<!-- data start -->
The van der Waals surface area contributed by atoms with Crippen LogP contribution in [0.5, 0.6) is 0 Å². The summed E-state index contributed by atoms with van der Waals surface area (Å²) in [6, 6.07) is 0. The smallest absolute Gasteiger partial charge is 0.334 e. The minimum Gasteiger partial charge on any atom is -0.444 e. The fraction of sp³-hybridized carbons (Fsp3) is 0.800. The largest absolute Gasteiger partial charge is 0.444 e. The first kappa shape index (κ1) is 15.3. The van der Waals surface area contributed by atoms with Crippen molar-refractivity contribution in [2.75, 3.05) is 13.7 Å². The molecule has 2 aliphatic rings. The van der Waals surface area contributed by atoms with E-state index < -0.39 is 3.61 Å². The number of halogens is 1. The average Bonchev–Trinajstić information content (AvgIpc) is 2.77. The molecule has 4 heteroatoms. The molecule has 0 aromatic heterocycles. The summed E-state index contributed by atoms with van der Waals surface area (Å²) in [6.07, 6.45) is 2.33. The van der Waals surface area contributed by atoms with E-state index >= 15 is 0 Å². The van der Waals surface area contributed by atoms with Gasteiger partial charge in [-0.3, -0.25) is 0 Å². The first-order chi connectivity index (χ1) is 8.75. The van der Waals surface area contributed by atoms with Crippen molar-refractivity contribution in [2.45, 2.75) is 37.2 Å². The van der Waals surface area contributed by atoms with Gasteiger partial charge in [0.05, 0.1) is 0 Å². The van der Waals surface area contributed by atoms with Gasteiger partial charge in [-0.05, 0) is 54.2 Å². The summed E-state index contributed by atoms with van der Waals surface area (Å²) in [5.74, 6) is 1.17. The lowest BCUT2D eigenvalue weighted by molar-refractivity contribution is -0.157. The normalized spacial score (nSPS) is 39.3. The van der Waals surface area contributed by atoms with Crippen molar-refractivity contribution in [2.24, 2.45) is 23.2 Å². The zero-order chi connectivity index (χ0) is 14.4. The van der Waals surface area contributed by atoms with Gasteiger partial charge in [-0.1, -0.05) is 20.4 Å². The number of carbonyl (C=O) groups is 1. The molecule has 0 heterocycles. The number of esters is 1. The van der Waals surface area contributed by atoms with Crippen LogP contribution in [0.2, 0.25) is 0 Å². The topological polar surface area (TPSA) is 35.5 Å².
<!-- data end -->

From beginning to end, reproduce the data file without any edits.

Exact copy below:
The van der Waals surface area contributed by atoms with Crippen LogP contribution in [0.5, 0.6) is 0 Å². The summed E-state index contributed by atoms with van der Waals surface area (Å²) in [6, 6.07) is 0. The smallest absolute Gasteiger partial charge is 0.334 e. The minimum Gasteiger partial charge on any atom is -0.444 e. The fraction of sp³-hybridized carbons (Fsp3) is 0.800. The largest absolute Gasteiger partial charge is 0.444 e. The first kappa shape index (κ1) is 15.3. The van der Waals surface area contributed by atoms with Crippen molar-refractivity contribution in [2.75, 3.05) is 13.7 Å². The molecule has 2 aliphatic rings. The van der Waals surface area contributed by atoms with E-state index < -0.39 is 3.61 Å². The number of halogens is 1. The average Bonchev–Trinajstić information content (AvgIpc) is 2.77. The molecule has 4 heteroatoms. The molecule has 0 aromatic heterocycles. The summed E-state index contributed by atoms with van der Waals surface area (Å²) in [6.07, 6.45) is 2.33. The van der Waals surface area contributed by atoms with E-state index >= 15 is 0 Å². The van der Waals surface area contributed by atoms with Gasteiger partial charge in [-0.3, -0.25) is 0 Å². The first-order chi connectivity index (χ1) is 8.75. The van der Waals surface area contributed by atoms with Crippen molar-refractivity contribution in [2.45, 2.75) is 37.2 Å². The van der Waals surface area contributed by atoms with Gasteiger partial charge in [0.05, 0.1) is 0 Å². The van der Waals surface area contributed by atoms with Gasteiger partial charge in [-0.05, 0) is 54.2 Å². The summed E-state index contributed by atoms with van der Waals surface area (Å²) in [5.74, 6) is 1.17. The lowest BCUT2D eigenvalue weighted by molar-refractivity contribution is -0.157. The normalized spacial score (nSPS) is 39.3. The van der Waals surface area contributed by atoms with Crippen molar-refractivity contribution in [2.24, 2.45) is 23.2 Å². The zero-order chi connectivity index (χ0) is 14.4. The van der Waals surface area contributed by atoms with Gasteiger partial charge in [-0.1, -0.05) is 20.4 Å². The number of carbonyl (C=O) groups is 1. The molecule has 0 heterocycles. The number of esters is 1. The van der Waals surface area contributed by atoms with Crippen LogP contribution in [0.2, 0.25) is 0 Å². The topological polar surface area (TPSA) is 35.5 Å².